Red Bird Missionary Conference Planned Giving
What we do with our assets may be the most eloquent statement of all regarding
what we truly believe.|
Consider prayerfully the many options you have to give a gift that goes on
giving through God's mission.
Outright Gifts: A common Choice
The most popular method of making a charitable gift is through an outright transfer.
Usually, outright charitable gives are in cash, but any type of property,
including stock, bonds, real estate and collectibles may be given.
Real Estate: A Valuable, Often Overlooked, Opportunity for Giving
Any type of real estate can be given. In fact, a gift of a personal residence or
farm may be made to a charity now, while you continue to live there during your
lifetime. A Current income tax deduction may still be available. Outright gifts
of other real estate can also qualify for an itemized charitable
income tax deduction.
Life Insurance: An Opportunity to Give Beyond Your Means
Many individuals name their Church as the owner or beneficiary of a life
insurance policy. This gift they might otherwise be able to make.
Some individuals, who want their life insurance proceeds paid to their
family, name a church or charity as the contingent beneficiary to receive
the proceeds if the family members do not survive the insured. A charity
may also be named as the recipient of annual dividends from insurance
policies. All of these gifts occur without probate or other
Retirement Funds: An Increasingly Popular Item To Give
More and more people are naming their church as a contingent beneficiary
of their retirement plans or individual retirement accounts, to succeed
other family members. If you and other family members die before receiving
all of the funds, the church would receive the remaining property.
Bank Accounts: An Inexpensive, Flexible Gift Opportunity
A popular way to make a charitable gift is to open a bank account in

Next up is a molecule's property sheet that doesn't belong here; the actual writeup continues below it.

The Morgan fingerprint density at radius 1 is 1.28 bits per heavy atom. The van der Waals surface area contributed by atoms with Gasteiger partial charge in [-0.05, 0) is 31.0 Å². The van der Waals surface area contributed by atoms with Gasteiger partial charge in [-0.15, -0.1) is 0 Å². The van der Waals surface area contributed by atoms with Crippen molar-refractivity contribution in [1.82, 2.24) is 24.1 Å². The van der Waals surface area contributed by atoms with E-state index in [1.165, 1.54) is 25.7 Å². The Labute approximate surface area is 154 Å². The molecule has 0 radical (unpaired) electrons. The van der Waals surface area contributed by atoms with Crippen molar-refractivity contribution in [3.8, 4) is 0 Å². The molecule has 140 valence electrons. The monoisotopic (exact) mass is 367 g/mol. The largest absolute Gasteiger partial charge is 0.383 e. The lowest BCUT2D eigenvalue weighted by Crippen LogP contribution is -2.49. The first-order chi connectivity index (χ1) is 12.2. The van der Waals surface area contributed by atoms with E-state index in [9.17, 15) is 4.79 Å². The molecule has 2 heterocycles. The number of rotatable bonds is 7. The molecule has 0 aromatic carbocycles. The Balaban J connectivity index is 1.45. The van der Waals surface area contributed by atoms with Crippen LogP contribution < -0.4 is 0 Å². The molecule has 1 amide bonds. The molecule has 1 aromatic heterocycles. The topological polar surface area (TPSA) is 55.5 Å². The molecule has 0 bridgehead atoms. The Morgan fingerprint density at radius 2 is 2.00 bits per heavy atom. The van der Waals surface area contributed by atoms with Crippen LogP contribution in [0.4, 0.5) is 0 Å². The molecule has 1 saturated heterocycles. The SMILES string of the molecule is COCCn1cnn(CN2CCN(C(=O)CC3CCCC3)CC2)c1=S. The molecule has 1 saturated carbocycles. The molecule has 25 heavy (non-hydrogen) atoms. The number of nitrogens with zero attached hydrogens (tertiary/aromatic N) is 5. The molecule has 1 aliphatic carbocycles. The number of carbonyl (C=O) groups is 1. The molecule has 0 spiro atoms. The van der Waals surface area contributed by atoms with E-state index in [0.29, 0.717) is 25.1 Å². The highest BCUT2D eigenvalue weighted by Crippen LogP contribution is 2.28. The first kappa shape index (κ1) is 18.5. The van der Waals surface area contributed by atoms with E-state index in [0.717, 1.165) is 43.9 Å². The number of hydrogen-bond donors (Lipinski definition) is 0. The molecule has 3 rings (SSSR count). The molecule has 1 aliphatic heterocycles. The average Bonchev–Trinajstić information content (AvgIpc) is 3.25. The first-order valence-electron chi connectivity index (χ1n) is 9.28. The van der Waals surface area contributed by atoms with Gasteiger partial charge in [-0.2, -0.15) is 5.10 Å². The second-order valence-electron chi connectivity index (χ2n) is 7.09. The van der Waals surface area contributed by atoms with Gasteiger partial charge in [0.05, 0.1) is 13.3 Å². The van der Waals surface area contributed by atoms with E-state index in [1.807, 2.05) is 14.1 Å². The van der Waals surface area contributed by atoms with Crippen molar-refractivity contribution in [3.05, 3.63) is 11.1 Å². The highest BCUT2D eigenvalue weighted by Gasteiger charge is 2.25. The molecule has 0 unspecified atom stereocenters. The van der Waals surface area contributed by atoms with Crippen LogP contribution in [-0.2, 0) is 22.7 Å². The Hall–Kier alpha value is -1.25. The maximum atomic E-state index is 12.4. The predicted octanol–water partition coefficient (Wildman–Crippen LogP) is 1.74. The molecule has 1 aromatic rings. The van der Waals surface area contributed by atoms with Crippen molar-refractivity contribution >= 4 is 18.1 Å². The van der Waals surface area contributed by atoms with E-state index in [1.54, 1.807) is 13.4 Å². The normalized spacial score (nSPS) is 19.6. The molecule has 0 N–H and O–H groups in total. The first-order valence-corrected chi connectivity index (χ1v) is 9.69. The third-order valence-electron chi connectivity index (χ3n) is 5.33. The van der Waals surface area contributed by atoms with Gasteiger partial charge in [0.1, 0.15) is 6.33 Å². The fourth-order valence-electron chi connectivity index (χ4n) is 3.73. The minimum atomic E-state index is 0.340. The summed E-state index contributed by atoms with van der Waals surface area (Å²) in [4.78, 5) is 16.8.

trust for a charity. The person who opens the account has the right to
make deposits, to make withdrawals, or to close the account at any time.
The balance remaining in the account at death automatically becomes
the property of the named charity. This occurs without probate or
other administrative delay.
Deferred Gifts: Set Up To Provide Income or Life Use to Your
Beneficiaries or The Church
There are five primary types of deferred life income gifts.
In each of the above cases, itemized income tax deductions result.
Responsibility for investing your gift may also be shifted to the charity.
Discuss these advantages with your tax advisor.
- The Charitable Remainder Unitrust is an irrevocable transfer of
property to a trustee, who pays you and/or your chosen beneficiaries
an income for life. The income is a fixed percentage of the annual
fair market value of the trust. Thereafter, the trust assets become
the sole property of the charity.
- The Charitable Remainder Annuity Trust is similar to a Charitable
Remainder Unitrust, except the annual income paid to the beneficiary
is a fixed annual amount.
- A Pooled Income Fund provides annual income for your life or the
life of your chosen beneficiaries. The amount will be what the charity
gets when investing your funds together with the gifts of others who
make similar gifts.
- A Charitable Gift Annuity provides for a fixed annual payment for
the life of the beneficiaries.
- A Charitable Lead Trust provides the income to the charity for a
period of years, with the remainder coming back to you or going to
your chosen beneficiaries.
Charitable Bequests using Wills or Trusts Can Leave A Charitable Legacy
Outright gifts at death through a Will or Trust are perhaps the most common
method of making a bequest at death to a charitable institution. This
may be a fixed dollar amount, a percentage of the estate, a distribution
as a successor to a deceased beneficiary, or a fit as the final taker if
all named beneficiaries are deceased.
(parts reprinted with permission from GBOD; "Giving is an Act of Faith"